Chili-spiced short rib crudo at Tiger Mama. (Photo: Tiger Mama/Facebook.)

With its waterside setting, Boston is probably best known for its seafood. But the city’s rich culinary legacy is much greater than creamy clam chowder. Back in the 1960s, for instance, famed cookbook author Julia Child lived in nearby Cambridge, where she researched and tested recipes from her years in France.

In recent years, Beantown’s food and drink scene has made tremendous strides. Sure, there has been a big uptick in notable restaurants and cocktail bars — much like there has been across the country. But just as important, the level of hospitality is exceptionally high, with knowledgeable staff all across the city and great camaraderie among members of the industry.

Food-minded travelers will find an accommodating home base at Hotel Commonwealth, which offers a great location (gazing out on historic Fenway Park) and houses no fewer than three stellar bars and restaurants: Eastern Standard, Island Creek Oyster Bar and the Hawthorne (more below). Commonwealth makes it all too easy: You can roll downstairs for a top-notch cocktail or the freshest of oysters at restaurants and bars you should have on your go-to list anyway. But make sure to step outside of the hotel, too, because there are some strong draws across the city, on up through neighboring communities Cambridge and Somerville.

Here are a few of the strongest:


Island Creek Oyster Bar Lobster Noodles Boston-Photo Credit Virginia Miller
Lobster noodles at Island Creek Oyster Bar. (Photo: Virginia Miller.)

This is New England, after all, and it’s no cliché to say that New England seafood is some of the best in the country, whether it’s succulent Maine lobster or local Massachusetts oysters. Island Creek Oyster Bar is as good as it gets when it comes to experiencing New England seafood, choosing from a changing graph of oysters or crudo of the day, like fluke in sesame, orange and lime. Ethel’s lobster roll on a house rosemary bun is signature, but so are decadent lobster roe noodles laden with braised short rib and grilled lobster (the ultimate “surf and turf”). Then there’s the creamy lobster bisque. Have gracious wine director Noell Dorsey pair a wine or sherry from the thoughtful collection. 500 Commonwealth Ave., Boston, MA 02215; 617-532-5300; islandcreekoysterbar.com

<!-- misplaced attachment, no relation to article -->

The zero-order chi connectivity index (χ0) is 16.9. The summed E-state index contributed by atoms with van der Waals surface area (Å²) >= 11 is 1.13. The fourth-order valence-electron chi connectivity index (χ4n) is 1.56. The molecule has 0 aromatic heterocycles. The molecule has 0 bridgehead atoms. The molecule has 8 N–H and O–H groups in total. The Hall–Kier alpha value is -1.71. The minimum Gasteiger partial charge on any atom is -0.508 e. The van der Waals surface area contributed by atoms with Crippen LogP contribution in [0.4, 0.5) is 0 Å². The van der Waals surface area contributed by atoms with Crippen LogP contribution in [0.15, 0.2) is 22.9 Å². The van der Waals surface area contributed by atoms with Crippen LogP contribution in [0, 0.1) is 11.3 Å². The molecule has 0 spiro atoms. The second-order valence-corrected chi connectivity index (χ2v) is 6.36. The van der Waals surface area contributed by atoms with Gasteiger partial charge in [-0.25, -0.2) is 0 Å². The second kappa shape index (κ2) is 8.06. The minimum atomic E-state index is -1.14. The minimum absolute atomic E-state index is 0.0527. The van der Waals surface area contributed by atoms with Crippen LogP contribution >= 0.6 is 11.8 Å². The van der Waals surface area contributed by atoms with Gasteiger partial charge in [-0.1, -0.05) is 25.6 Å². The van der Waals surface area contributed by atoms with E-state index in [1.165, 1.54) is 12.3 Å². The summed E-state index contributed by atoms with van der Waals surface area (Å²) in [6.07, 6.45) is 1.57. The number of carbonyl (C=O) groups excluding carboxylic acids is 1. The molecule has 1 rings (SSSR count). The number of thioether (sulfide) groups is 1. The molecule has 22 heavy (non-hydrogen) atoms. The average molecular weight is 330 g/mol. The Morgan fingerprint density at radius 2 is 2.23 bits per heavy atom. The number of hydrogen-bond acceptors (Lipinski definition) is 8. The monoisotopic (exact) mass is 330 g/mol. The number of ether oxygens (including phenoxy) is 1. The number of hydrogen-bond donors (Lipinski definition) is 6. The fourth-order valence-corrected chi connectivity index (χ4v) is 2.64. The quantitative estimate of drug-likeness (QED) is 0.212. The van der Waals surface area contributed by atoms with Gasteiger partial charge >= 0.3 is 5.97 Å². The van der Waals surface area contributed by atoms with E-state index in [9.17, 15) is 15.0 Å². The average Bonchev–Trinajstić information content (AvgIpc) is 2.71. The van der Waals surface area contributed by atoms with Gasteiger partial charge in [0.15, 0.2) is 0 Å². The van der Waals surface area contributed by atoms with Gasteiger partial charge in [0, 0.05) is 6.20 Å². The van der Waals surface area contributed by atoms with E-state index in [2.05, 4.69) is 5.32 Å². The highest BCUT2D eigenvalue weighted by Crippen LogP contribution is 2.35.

Island Creek’s sister restaurant, Row 34, is the newer of the two, featuring a heavy focus on craft beer with an extensive menu of about 25 varieties on draft, alongside wines from regions like Jura, Styria and Rioja. The buttered lobster roll is done in the traditional Connecticut style, glorious with buttery lobster and a squeeze of lemon. Don’t miss the downright dreamy Old Bay onion rings. 383 Congress St., Fort Point, MA 02210; 617-553-5900; row34.com

On the sushi side, Uni expanded earlier this year from the cozy basement sushi bar (which is still there) to a bigger restaurant excelling in nigiri and raw dishes like spicy tuna and foie gras tataki in aji amarillo sauce. Besides fish, another draw is bar manager Jason Kilgore’s elegant cocktails, like Shulz & Brown, combining rye whiskey, shochu, peanut, lime and bitters. Note the thoughtful wine list with orange wines and bottles from wine-geek region favorites like Jura, Chablis and New York’s Finger Lakes. 370 Commonwealth Ave., Boston, MA 02215; 617-536-7200; uni-boston.com


Greek coffee-rubbed brisket at Committee Boston. (Photo: Committee Boston/Facebook.)

Some of the more exciting Mediterranean food in the U.S. is (surprisingly) found in Boston, and that is thanks in large part to James Beard Award–winning chef Ana Sortun, whose restaurant Oleana has been making waves since 2001. She went on to open Sarma in 2013, modeled after a Turkish meyhane/tavern, focused on meze (small plates) and helmed by chef de cuisine Cassandra “Cassie” Piuma. At roomy Sarma, changing plates of the moment pass by and you can point and choose and also order from the menu meze like seven-layer hummus, sugarsnap peas in macadamia-miso tarator (a soup-like sauce) or Tunisian steak tartare. Sarma’s cocktails are likewise excellent and pull from the Mediterranean, as with the Anointed Sour, featuring Spanish Gin Mare, lemon, Manzanilla sherry and olive oil syrup for lush texture. 249 Pearl St., Somerville, MA 02145; 617-764-4464; sarmarestaurant.com

Committee pulls from Mediterranean/Greek cuisine in a different way. It’s a spacious restaurant serving warm and cold meze with the surprise being the bar, heavy on ouzo, anisettes and rare spirits from Greece and Lebanon (think arak but also the likes of Haraki Tsikoudia from Crete). Beverage director Peter Szigeti hails from Budapest and has worked at bars all over Asia and Europe, bringing an international sensibility to the cocktails with offerings like the silky Bohemian Punch, which mixes Becherovka (an herbal liqueur from Czech Republic) with spiced honey, lemon, pear, black walnut bitters and Q tonic water. 50 Northern Ave., Boston, MA 02210; 617-737-5051; committeeboston.com

Asian Fusion

Hojoko Campari & Fanta Bomb Boston-Photo Credit Virginia Miller
Campari Fanta Bomb at Hojoko. (Photo: Virginia Miller.)

As with many U.S. cities, Boston has its share of interesting culinary mashups. James Beard Award–nominated Myers + Chang is a local pioneer, opened in 2007 by Joanne Chang and her husband, Christopher Myers (she is also behind the fantastic Boston bakery Flour). With one of the friendliest waitstaff in Boston, M + C turns out food drawing influences from China, Taiwan, Thailand and Vietnam, including its beloved spicy-cold dan dan noodles, sweet and sour Brussels sprouts and plump “lemony shrimp” dumplings, served speedily and with a smile. 1145 Washington St., Boston, MA 02118; 617-542-5200; myersandchang.com